Draws the sweet infant breath of gentle sleep;1 Which so rouz'd up with boisterous untun'd drums,

With harsh-resounding trumpets' dreadful bray,
And grating shock of wrathful iron arms,
Might from our quiet confines fright fair peace,
And make us wade even in our kindred's blood;
Therefore, we banish you our territories:
You, cousin Hereford, upon pain of death,
Till twice five summers have enrich'd our fields,
Shall not regreet our fair dominions,

But tread the stranger paths of banishment.
Boling. Your will be done: This must my
comfort be,

That sun, that warms you here, shall shine on

me;

And those his golden beams, to you here lent, Shall point on me, and gild my banishment.

K. Rich. Norfolk, for thee remains a heavier

doom,

Which I with some unwillingness pronounce:
The sly slow hours shall not determinate
The dateless limit of thy dear exile;
The hopeless word of

never to return

Breathe I against thee, upon pain of life.

Nor. A heavy sentence, my most sovereign

liege,

And all unlook'd for from your highness' mouth:
A dearer merit, not so deep a 'maim

As to be cast forth in the common air,
Have I deserved at your highnefs' hand.
The language I have learn'd these forty years,
My native English, now I must forego:
And now my tongue's use is to me no more,
Than an unstringed viol, or a harp;
Or like a cunning instrument cas'd up,
Or, being open, put into his hands
That knows no touch to tune the harmony.
Within my mouth you have engaol'd my tongue,
Doubly portcullis'd, with my teeth, and lips;
And dull, unfeeling, barren ignorance

Is made my gaoler to attend on me.
I am too old to fawn upon a nurse,
Too far in years to be a pupil now;

What is thy sentence then, but speechlefs death, Which robs my tongue from breathing native breath?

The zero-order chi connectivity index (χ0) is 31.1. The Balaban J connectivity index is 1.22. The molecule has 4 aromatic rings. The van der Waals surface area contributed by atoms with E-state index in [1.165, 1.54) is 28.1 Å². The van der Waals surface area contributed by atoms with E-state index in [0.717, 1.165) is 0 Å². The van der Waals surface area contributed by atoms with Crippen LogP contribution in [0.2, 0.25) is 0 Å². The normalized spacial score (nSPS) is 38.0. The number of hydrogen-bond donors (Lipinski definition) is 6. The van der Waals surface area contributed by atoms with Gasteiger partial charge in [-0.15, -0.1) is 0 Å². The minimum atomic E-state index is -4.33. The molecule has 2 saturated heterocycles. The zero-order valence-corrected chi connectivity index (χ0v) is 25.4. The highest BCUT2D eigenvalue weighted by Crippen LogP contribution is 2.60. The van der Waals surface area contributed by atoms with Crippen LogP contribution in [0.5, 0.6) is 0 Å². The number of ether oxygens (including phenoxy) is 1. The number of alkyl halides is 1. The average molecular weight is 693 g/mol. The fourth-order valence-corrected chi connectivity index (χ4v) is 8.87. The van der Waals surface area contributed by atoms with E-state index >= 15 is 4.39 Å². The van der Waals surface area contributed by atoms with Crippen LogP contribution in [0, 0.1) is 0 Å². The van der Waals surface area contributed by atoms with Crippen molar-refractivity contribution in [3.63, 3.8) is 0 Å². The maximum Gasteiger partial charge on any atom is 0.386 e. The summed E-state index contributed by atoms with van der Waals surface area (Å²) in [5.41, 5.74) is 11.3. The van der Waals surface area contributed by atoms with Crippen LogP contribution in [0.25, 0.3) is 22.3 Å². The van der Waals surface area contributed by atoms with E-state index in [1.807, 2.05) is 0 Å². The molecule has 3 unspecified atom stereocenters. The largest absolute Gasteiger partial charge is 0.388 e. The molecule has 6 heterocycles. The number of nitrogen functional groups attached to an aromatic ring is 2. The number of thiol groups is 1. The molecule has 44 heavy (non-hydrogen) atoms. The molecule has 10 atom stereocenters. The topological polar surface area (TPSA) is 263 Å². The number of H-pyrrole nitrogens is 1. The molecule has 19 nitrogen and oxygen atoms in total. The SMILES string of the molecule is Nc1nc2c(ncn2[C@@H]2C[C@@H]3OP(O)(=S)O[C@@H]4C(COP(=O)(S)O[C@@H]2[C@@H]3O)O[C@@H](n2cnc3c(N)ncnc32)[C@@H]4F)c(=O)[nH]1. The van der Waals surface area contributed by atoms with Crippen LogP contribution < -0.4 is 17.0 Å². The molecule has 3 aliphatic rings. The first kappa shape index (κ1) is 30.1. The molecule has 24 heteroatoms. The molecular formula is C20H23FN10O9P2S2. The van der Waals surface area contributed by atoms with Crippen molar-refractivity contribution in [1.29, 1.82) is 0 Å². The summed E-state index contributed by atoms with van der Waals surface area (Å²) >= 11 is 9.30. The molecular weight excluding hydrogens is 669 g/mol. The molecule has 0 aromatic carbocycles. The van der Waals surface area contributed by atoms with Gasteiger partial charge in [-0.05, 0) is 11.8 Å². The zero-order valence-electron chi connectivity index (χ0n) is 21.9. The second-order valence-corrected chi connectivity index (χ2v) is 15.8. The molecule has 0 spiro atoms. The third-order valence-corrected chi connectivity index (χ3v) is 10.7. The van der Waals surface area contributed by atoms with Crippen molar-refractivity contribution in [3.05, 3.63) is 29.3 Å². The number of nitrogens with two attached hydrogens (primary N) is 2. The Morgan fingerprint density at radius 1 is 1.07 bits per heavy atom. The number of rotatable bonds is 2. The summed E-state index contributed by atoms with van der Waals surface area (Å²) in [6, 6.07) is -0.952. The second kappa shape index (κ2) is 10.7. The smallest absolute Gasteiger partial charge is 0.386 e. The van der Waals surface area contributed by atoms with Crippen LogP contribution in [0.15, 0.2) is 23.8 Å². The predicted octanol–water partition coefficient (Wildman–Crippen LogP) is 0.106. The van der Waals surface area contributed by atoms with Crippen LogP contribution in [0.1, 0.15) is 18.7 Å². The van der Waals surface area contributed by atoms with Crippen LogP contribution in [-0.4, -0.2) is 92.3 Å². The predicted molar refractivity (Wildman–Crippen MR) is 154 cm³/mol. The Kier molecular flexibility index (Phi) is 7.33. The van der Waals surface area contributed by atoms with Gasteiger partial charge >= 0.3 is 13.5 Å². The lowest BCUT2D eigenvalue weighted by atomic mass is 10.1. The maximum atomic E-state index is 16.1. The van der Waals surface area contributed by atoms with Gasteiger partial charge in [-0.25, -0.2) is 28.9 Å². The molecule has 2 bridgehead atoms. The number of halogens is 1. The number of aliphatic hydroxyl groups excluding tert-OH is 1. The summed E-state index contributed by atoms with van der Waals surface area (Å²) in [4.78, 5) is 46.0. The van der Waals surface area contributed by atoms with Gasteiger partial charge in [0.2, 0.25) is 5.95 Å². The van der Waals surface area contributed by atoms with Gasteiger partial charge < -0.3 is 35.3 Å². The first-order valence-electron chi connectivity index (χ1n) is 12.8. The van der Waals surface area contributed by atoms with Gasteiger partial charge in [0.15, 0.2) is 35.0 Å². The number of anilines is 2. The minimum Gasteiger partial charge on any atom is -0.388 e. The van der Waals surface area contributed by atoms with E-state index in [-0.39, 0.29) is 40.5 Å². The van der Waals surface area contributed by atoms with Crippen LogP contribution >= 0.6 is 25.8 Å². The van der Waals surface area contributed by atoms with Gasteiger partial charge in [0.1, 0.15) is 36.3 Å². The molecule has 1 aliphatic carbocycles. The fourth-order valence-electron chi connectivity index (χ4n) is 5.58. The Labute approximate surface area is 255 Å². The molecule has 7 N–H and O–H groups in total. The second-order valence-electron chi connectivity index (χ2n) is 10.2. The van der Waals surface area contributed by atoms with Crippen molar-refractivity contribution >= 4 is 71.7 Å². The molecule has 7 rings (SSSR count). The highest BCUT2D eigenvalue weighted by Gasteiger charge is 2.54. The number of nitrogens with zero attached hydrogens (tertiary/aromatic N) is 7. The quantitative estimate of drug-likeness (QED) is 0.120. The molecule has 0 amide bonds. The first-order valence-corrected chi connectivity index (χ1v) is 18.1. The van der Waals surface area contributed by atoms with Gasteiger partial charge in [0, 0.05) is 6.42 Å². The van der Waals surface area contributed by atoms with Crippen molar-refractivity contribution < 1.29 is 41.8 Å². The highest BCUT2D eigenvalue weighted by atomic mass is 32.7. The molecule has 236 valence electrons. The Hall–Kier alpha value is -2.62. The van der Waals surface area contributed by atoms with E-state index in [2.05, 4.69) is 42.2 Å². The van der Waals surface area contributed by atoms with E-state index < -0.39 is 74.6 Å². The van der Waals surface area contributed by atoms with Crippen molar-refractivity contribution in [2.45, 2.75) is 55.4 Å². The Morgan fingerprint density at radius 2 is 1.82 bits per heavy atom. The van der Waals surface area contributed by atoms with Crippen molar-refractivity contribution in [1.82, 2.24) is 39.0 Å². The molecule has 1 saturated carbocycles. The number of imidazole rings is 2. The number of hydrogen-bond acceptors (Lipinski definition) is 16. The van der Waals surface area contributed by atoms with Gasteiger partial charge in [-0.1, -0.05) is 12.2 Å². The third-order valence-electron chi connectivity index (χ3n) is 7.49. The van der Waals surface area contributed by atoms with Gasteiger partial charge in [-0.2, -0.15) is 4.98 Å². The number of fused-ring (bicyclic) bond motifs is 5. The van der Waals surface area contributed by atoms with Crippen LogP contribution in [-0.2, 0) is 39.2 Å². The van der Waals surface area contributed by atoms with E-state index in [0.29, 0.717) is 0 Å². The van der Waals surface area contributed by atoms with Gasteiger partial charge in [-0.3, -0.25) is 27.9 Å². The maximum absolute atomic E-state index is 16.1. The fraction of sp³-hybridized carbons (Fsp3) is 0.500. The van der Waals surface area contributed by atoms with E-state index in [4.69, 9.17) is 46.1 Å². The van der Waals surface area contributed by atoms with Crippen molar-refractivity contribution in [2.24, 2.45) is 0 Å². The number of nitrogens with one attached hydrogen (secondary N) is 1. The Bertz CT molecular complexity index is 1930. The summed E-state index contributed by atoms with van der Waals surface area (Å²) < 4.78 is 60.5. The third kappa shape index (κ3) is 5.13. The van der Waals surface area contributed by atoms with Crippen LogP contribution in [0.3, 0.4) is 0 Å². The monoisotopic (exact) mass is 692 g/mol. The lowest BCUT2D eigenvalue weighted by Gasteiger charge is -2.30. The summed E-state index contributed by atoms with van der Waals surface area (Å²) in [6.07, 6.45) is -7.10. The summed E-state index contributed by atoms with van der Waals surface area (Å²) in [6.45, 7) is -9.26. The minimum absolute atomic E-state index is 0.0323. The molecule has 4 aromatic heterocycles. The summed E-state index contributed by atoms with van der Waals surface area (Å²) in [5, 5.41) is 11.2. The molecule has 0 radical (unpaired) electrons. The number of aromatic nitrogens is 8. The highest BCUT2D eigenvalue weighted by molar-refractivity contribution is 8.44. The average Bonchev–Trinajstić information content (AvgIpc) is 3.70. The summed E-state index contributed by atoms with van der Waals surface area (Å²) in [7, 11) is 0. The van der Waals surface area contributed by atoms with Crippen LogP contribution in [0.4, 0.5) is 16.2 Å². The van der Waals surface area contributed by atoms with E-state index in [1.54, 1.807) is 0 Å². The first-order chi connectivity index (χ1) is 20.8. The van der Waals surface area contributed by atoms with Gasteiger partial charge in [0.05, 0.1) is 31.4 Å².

K. Rich. It boots thee not to be compassion

ate;

After our sentence plaining comes too late.

Nor. Then thus I turn me from my country's

light,

To dwell in solemn shades of endless night.

[retiring.] K. Rich. Return again, and take an oath with

thee.

Lay on our royal sword your banish'd hands;
Swear by the duty that you owe to heaven,
(Our part therein we banish with yourselves,)
To keep the oath that we administer:

You never shall (so help you truth and heaven!)
Embrace each other's love in banishment;
Nor never look upon each other's face;
Nor never write, regreet, nor reconcile
This lowering tempest of your home-bred hate;
Nor never by advised. purpose meet,

To plot, contrive, or complot any ill,

'Gainst us, our state, our subjects, or our land. Boling. I swear.

Nor. And I, to keep all this.

Boling. Norfolk, so far as to mine enemy;"
By this time, had the king permitted us,"
One of our souls had wander'd in the air,
Banish'd this frail sepulcher of our flesh,
As now our flesh is banish'd from this land:
Confefs thy treasons, ere thou fly the realm;
Since thou hast far to go, bear not along
The clogging burthen of a guilty soul.

Not. No, Bolingbroke; if ever I were traitor,
My name be blotted from the book of life,
And I from heaven banish'd, as from hence!
But what thou art, heaven, thou, and I do know;
And all too soon, I fear, the king shall rue.
Farewell, my liege: Now no way can I stray;
Save back to England, all the world's my way.

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[Exit.]

K. Rich. Uncle, even in the glasses of thine

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I see thy grieved heart: thy sad aspect ath from the number of his banish'd years Pluck'd four away; Six frozen winters spent, Return [to Bol.] with welcome home from banishment. B40